United Launch Alliance has been attempting to launch a spy satellite for the National Reconnaissance Office, valued at more than $1 billion, for quite a while now. On Tuesday evening, just hours before the company’s latest attempt to launch the large Delta IV Heavy booster, the mission was scrubbed again.
The weather at the launch site was far from optimal, but the mission was delayed due to a technical problem with the launch pad. What is notable is that this is now the third issue that the company, ULA, has experienced with its ground systems equipment at Space Launch Complex-37 in Cape Canaveral, Florida for this flight.
The mission, dubbed NROL-44, was originally due to launch in June. When it was delayed until late August, military officials did not cite a reason for the schedule slip. However, on August 29, everything seemed nominal as the three-core rocket counted down to liftoff from its Florida-based launch pad. The countdown reached zero, the three main RS-68 engines ignited, and the launch conductor said, “Liftoff!”
But the rocket did not lift off. Instead, even as fires rose around the three cores, the rocket stayed put during a hotfire abort. This last-second scrub delayed the mission for a few weeks as engineers investigated the issue and eventually determined that a ground systems regulator caused the launch to abort. Essentially, three of these regulators at the pad deliver high-pressure helium into the main engines. The regulator for the center core engine failed.
On Twitter, the company’s chief executive, Tory Bruno, wrote, “Found root cause of the pad side stuck regulator. Torn diaphragm, which can occur over time. Verifying the condition of the other 2 reg’s. We will replace or rebuild as needed.” Eventually the company would remove the regulators for all three engines, refurbish, and reinstall them. (Bruno did not respond to a request for comment for this story.)
Nearly a month later, the company again prepared to launch the NROL-44 mission, even passing a launch readiness review. Then, a day before the September 26 launch date, the company delayed liftoff again. This time the culprit was a problem with the launch pad’s swing arm retraction system, which pulls back fuel lines and other connections from the rocket just before liftoff. The company took a few days to fix this problem before setting a new launch date on September 29—Tuesday evening just before midnight.
Then, disaster struck again. Local storms caused a delay in pre-launch preparations. And when the mobile service tower that supports the rocket began to roll away a few hours before launch, it too had a problem. “When the MST roll began we discovered a hydraulic leak in the ground system required to move the tower which needs further evaluation,” the company tweeted.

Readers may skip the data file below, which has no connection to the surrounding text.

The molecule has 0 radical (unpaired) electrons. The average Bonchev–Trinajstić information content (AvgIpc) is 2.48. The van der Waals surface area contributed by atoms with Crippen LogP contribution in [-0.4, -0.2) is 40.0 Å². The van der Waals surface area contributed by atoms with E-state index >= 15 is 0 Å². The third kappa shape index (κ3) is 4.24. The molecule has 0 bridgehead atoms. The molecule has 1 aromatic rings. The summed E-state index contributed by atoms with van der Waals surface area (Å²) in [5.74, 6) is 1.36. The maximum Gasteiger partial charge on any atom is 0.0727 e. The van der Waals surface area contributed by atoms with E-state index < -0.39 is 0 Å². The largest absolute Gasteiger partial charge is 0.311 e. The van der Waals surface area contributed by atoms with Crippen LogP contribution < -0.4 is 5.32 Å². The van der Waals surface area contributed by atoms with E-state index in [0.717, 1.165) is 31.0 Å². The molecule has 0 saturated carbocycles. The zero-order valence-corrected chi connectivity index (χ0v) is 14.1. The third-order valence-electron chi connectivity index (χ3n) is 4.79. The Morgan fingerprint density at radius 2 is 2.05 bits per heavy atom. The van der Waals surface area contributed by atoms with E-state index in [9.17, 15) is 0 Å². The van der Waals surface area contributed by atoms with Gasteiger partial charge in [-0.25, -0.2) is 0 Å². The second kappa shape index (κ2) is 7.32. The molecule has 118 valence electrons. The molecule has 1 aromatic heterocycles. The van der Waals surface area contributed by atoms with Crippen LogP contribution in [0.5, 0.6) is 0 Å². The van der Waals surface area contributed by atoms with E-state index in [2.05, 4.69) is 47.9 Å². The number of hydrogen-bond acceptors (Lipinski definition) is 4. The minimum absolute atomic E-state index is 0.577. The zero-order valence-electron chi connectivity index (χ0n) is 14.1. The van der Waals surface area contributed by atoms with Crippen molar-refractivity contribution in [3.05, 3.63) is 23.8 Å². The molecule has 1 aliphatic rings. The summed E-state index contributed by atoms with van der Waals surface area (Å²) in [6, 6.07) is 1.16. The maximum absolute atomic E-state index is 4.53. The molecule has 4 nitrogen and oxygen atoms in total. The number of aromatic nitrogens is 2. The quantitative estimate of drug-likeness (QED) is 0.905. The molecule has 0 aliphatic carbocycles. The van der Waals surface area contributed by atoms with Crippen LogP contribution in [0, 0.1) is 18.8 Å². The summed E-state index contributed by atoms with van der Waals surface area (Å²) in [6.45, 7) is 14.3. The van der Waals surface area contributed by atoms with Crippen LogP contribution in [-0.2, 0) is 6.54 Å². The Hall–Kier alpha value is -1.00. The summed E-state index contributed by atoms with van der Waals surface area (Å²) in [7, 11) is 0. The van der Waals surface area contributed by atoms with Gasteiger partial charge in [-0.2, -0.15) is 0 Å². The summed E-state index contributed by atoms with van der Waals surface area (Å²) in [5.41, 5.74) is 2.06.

Assuming the problem can be fixed quickly, the NROL-44 launch is now scheduled for no earlier than 11:54pm ET Wednesday (03:54 UTC Thursday). The company has an admirable safety record, and we can be sure they will only launch when everything is ready to go.
“Only a few launches left”
So what is going on here with all these technical delays? Without being inside the company or working directly on the systems in Florida, it’s difficult to know for sure. But there are some unassailable facts to consider.
One, the infrastructure at Launch Complex-37 is aging. NASA first built this pad in 1959 to support the Saturn I rocket. Pad “A” has since fallen into disuse, but ULA took over Launch Complex-37B about two decades ago and modified it in 2001 to support both its single-core Delta IV and three-core Delta IV heavy rockets. The first Delta IV rocket launched from the pad in November 2002.
The notion that the infrastructure at the Delta IV pad is getting a little long in the tooth is supported by Bruno’s comment about the regulators being subject to wear and tear over time, as well as the problems with the retraction arm and the mobile service tower.
Another issue is that this pad is infrequently used. The last Delta IV rocket flew from this launch site in August 2019, and the flight rate has only been about one rocket a year since late 2016. Some of the ground systems involved with a launch can only really be tested under launch conditions, so problems with the equipment may only crop up at crunch time.
Finally, there is the question of the launch pad’s future. ULA has already retired the single-core Delta IV rocket and plans to fly the Delta IV Heavy rocket just four more times after this mission before its retirement in favor of the more cost-effective Vulcan-Centaur booster. Only two of those four flights will take place from Space Launch Complex-37, so the company does not have a great incentive to invest heavily in infrastructure.
“The Delta IV Heavy has only a few launches left, and Space Launch Complex-37 is headed to the graveyard,” one Florida-based launch source said. “I am sure money is being shifted to Vulcan and its launch pad, Space Launch Complex-41. These scrubs will no doubt frustrate other range users.”
Listing image by Trevor Mahlmann for Ars